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Title: Inference following biased coin designs in clinical trials
Author: Yeung, Wai Yin
Awarding Body: Queen Mary, University of London
Current Institution: Queen Mary, University of London
Date of Award: 2013
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Randomization schemes for two-treatment clinical trials are studied. Theoretical expressions for the power are derived under both complete randomization and Efron’s biased coin design for normal and binary responses. The better the scheme is at balancing the numbers of patients across treatments, the higher the power is. Efron’s biased coin design is more powerful than complete randomization. Normal approximations to the powers are obtained. The power of the adjustable biased coin design is also investigated by simulation. Covariate-adaptive randomization schemes are analysed when either global or marginal balance across cells is sought. By considering a fixed-effects linear model for normal treatment responses with several covariates, an analysis of covariance t test is carried out. Its power is simulated for global and marginal balance, both in the absence and in the presence of interactions between the covariates. Global balancing covariate-adaptive schemes are more efficient when there are interactions between the covariates. Restricted randomization schemes for more than two treatments are then considered. Their asymptotic properties are provided. An adjustable biased coin design is introduced for which assignments are based on the imbalance across treatments. The finitesample properties of the imbalance under these randomization schemes are studied by simulation. Assuming normal treatment responses, the power of the test for treatment differences is also obtained and is highest for the new design. Imbalance properties of complete randomization and centre-stratified permuted block randomization for several treatments are investigated. It is assumed that the patient recruitment process follows a Poisson-gamma model. When the number of centres is large, the imbalance for both schemes is approximately multivariate normal. The power of a test for treatment differences is simulated for normal responses. The loss of power can be compensated for by a small increase in sample size.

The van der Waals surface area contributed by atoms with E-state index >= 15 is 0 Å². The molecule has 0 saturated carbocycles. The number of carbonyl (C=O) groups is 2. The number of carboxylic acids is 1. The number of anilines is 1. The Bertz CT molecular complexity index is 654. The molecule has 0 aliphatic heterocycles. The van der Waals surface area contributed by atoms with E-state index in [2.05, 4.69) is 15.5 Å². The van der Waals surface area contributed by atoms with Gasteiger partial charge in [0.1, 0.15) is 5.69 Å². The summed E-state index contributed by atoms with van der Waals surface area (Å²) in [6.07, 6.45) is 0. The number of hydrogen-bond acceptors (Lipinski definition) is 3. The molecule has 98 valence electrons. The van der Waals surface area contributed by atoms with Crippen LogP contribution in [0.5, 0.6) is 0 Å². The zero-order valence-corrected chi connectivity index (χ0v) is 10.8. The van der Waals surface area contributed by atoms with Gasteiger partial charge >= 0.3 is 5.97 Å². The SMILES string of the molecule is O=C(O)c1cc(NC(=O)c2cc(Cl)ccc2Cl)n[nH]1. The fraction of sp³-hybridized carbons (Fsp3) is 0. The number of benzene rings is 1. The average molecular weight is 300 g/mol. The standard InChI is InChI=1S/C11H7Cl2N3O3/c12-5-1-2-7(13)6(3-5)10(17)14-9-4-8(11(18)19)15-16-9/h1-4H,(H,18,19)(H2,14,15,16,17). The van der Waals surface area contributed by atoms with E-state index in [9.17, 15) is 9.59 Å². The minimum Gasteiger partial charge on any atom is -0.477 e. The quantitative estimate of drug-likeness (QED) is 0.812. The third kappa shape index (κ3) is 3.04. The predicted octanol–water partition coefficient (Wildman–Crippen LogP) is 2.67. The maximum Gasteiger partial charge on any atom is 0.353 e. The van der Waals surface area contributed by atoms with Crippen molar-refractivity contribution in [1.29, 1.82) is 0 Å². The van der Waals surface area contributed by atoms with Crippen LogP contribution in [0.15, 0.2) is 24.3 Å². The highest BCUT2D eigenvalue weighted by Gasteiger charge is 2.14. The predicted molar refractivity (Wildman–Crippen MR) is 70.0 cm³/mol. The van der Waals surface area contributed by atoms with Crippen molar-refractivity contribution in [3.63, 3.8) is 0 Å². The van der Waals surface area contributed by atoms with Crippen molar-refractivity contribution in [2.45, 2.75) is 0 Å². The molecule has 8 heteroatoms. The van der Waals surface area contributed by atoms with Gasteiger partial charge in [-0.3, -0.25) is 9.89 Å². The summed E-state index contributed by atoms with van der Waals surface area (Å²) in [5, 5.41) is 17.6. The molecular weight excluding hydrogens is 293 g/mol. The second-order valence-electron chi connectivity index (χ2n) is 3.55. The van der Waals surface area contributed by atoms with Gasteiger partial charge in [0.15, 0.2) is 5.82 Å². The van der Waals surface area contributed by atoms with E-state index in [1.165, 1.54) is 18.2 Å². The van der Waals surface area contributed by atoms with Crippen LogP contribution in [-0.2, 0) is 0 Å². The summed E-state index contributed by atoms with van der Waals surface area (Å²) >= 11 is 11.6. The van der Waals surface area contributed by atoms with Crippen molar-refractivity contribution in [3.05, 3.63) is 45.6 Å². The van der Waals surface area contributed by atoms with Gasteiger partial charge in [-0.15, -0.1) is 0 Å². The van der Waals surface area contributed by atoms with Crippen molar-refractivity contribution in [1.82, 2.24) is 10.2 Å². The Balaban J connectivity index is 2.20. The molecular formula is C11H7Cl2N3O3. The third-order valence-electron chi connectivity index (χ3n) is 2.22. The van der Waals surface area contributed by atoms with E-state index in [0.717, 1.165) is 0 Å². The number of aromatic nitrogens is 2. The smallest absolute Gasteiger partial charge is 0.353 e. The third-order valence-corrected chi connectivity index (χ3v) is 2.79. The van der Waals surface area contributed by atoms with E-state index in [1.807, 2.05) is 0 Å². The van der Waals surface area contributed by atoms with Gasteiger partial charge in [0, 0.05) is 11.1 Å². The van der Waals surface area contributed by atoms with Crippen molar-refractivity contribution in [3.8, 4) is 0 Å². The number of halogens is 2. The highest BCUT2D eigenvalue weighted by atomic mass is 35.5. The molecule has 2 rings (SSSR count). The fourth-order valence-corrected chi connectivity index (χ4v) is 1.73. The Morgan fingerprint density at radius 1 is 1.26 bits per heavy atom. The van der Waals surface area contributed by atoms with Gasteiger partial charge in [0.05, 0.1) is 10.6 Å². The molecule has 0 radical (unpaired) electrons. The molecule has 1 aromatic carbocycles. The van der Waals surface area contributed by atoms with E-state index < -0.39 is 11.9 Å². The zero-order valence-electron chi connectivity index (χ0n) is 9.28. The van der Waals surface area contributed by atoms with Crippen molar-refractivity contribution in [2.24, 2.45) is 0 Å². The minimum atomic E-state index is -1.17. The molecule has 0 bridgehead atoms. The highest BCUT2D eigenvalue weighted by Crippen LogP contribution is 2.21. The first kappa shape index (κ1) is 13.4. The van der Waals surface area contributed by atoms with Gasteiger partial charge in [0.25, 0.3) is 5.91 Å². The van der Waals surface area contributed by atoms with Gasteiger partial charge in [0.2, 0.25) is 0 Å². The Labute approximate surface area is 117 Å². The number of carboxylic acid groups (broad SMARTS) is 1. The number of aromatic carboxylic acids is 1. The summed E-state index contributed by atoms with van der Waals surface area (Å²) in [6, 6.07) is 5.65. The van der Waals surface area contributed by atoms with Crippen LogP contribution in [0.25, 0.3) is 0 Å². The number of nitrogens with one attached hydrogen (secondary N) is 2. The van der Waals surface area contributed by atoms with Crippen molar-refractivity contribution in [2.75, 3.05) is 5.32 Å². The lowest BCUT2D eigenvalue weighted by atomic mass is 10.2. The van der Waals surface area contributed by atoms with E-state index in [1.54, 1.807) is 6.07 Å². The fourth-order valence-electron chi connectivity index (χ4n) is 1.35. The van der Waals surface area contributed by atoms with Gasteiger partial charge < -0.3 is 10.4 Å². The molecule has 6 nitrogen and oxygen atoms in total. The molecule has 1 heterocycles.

Supervisor: Not available Sponsor: Not available
Qualification Name: Thesis (Ph.D.) Qualification Level: Doctoral
EThOS ID:  DOI: Not available
Keywords: Mathematics ; Clinical Trials